For my over-50 brain, I have written a list on two entire pages in my writer's notebook of all the experiences we had. It's pretty amazing to see it listed that way on paper. However, not to worry. I'm not going to share all my vacation pictures with you, but I would like to highlight some of the "literate" things we managed to do.
First of all, the book I took to read on the plane ride there was Also Known as Harper by Ann Haywood Leal. This book has been getting a little buzz lately, especially from my blog partner Bill. I'm not going to re-review it here, but I will say that it is a wonderful book, complex in topic, with much to discuss. I have to say it definitely will be in my pile of possible read alouds for this year. If you haven't read it yet, I highly recommend it!
On our second day in NYC, after a delicious dinner in Little Italy, Carol (my NYC friend) and I strolled back to their apartment. On the way, we passed the school both of her sons had attended in younger days -- P.S. 41. It was fun to see the layout of an NYC elementary school, but also schools like this are the ones I've read about in books by Lucy Calkins and Shelley Harwayne, just to name two amazing literacy leaders. It was fun to imagine them visiting and supervising in a school such as P.S. 41.
On the third day, we went to the New York Public Library's main branch. I've heard so much about its children section. Much to my dismay, however, the rest of the library, while absolutely gorgeous to look at, is reference materials only. It was a rainy day, and I was hoping to pull a chair up to one of the beautiful library tables, complete with lamps, and spend some time reading to escape the wet weather. It was not meant to be.
On the same day as the visit to the library, we also spent some time at the Metropolitan Museum of Art and Grand Central Station -- both of these buildings are fabulous as well.
But, the best part of that day was stopping at Books of Wonder, an independent children's bookstore only 2 blocks from my friend's apartment. I fell in love! There was scaffolding outside as they were working on the exterior of that part of the block, so the outside was not anything to write home about, but as soon as I walked inside the door, I felt an incredible sense of welcoming. The store is bright, full of children's books, organized in a way that is very friendly for any browser. The bookshelves on the perimeter of the store go from floor to ceiling, and those books that are higher can be accessed by a library ladder. The store personnel were incredibly gracious as I explained that I was from Ohio, visiting a friend, and I like to blog about children's books. A special thanks to Munmun who kept finding books for me to check out, and to Ashley for all her kindnesses during checkout. These two lovely ladies are the reasons I love giving my business to independent booksellers. They were smart, knowledgeable, and so willing to help me. In fact, Munmun kept finding and handing books for me the entire time I was there. I just got to sit back and preview books to my heart's delight! I enjoyed all her selections but there was one book that I absolutely loved!!! Look for the review on Sunday. In the end, I left Books of Wonder with way too many books to fit in the luggage that I brought!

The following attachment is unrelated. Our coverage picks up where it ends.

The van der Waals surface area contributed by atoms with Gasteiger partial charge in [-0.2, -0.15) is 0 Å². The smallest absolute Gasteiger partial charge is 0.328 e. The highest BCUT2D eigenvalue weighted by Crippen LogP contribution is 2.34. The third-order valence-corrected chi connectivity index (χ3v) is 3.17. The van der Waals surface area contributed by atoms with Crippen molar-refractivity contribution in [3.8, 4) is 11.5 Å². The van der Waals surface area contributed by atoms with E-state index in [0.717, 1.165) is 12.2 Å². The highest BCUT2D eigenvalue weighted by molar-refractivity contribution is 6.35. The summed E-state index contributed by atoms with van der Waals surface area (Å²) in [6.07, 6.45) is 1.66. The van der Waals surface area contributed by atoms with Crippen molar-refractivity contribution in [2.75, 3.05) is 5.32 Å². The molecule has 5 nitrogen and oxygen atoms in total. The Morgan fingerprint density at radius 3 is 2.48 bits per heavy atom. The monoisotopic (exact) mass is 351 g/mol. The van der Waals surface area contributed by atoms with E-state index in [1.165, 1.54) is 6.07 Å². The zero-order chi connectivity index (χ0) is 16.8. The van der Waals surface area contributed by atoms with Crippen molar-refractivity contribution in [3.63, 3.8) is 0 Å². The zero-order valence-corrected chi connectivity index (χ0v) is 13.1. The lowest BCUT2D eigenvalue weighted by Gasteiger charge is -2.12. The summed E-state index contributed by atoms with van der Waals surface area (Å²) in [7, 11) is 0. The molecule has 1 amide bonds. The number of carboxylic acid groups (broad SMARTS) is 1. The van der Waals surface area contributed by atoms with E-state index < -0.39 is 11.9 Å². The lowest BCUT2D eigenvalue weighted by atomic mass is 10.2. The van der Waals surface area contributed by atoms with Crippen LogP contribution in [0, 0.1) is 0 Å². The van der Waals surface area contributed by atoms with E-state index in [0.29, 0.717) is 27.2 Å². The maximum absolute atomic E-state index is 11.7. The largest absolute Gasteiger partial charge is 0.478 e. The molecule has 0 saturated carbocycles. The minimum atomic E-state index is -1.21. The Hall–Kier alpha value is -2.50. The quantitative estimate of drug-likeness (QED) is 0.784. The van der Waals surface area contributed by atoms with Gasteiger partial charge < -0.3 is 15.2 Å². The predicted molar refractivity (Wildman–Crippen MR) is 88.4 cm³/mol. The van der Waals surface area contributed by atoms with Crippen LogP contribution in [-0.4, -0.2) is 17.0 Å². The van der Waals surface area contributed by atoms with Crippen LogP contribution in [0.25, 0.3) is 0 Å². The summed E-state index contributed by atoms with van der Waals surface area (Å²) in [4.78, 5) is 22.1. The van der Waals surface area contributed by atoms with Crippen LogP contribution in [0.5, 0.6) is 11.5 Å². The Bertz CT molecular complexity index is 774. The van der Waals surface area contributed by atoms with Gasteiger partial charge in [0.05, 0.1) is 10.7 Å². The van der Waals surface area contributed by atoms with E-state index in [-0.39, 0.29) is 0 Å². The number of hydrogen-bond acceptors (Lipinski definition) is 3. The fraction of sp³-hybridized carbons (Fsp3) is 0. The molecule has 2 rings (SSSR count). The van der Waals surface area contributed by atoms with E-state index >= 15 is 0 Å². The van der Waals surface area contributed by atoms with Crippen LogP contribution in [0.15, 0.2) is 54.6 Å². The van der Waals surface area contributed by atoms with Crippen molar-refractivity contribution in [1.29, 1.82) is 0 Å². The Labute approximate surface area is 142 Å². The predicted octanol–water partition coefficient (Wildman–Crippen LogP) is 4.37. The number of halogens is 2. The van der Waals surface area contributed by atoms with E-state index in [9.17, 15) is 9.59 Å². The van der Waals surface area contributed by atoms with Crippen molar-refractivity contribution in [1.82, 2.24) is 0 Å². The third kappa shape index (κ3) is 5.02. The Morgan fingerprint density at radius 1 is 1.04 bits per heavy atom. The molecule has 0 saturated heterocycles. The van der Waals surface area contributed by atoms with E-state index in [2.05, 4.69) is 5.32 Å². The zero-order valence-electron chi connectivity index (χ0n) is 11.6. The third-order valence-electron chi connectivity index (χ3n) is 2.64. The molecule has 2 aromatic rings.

Shortly after 9/11, Shelley Harwayne came to speak at the Dublin Literacy Conference. She brought sample after sample of the messages and flowers and poems and posters about loved ones that went up all over the city. I was so moved by her stories and her photographs, that I knew whenever I got back to NYC, I would have to visit the site of the World Trade Centers. The actual sites of the "footprints" of the World Trade Centers are just a lot of construction right now, but there is a memorial that we got to see. It lives in St. Paul's chapel, just north of the Wall Street area, and adjacent to where the Trade Centers used to stand. St. Paul's is the place that the rescue workers came to for food and rest after 9/11.Surrounding St. Paul's chapel is a rod iron fence where many posters, stuffed animals, messages were left in memory of those who died that horrific day. Many of these items now reside inside of the chapel. I couldn't contain my emotions while looking at everything -- I found myself quite choked up, tears streaming down my face. But the power of the words I saw were symbols of people's grieving and their love of lost loved ones. These words had a life of their own.
On a more cheerful note, later that afternoon, I stopped in at the Scholastic store. It was quite a treat -- like a Scholastic Book Fair but in this huge room with great seating for children. My college friend's husband actually works for Scholastic, which is why we stopped in the first place. We were greeted by a great sculpture of Harry Potter as we entered the lobby of the building. As I browsed, I realized Scholastic has some great series under its label: Harry Potter, 39 Clues, and Magic School Bus, just to name a few. A fun side trip to be sure! And yes, in case you're wondering, I did buy some more books to fit in that already too-full suitcase of mine. :)
So, I managed to find quite a few literate things to do while in the Big Apple. But a few other interesting things happened as well:
- I discovered I love Thai food (I'd never had it before).
- I saw Susan Sarandon cross the street right underneath my bedroom window.
- My daughter and I stumbled across a movie location shooting for J. Lo's newest movie, and watched her do many takes of one scene.
- Ran into the Naked Cowboy in his "normal" underwear attire -- turns out he wants to be a write-in candidate for NYC mayor. Who knew?!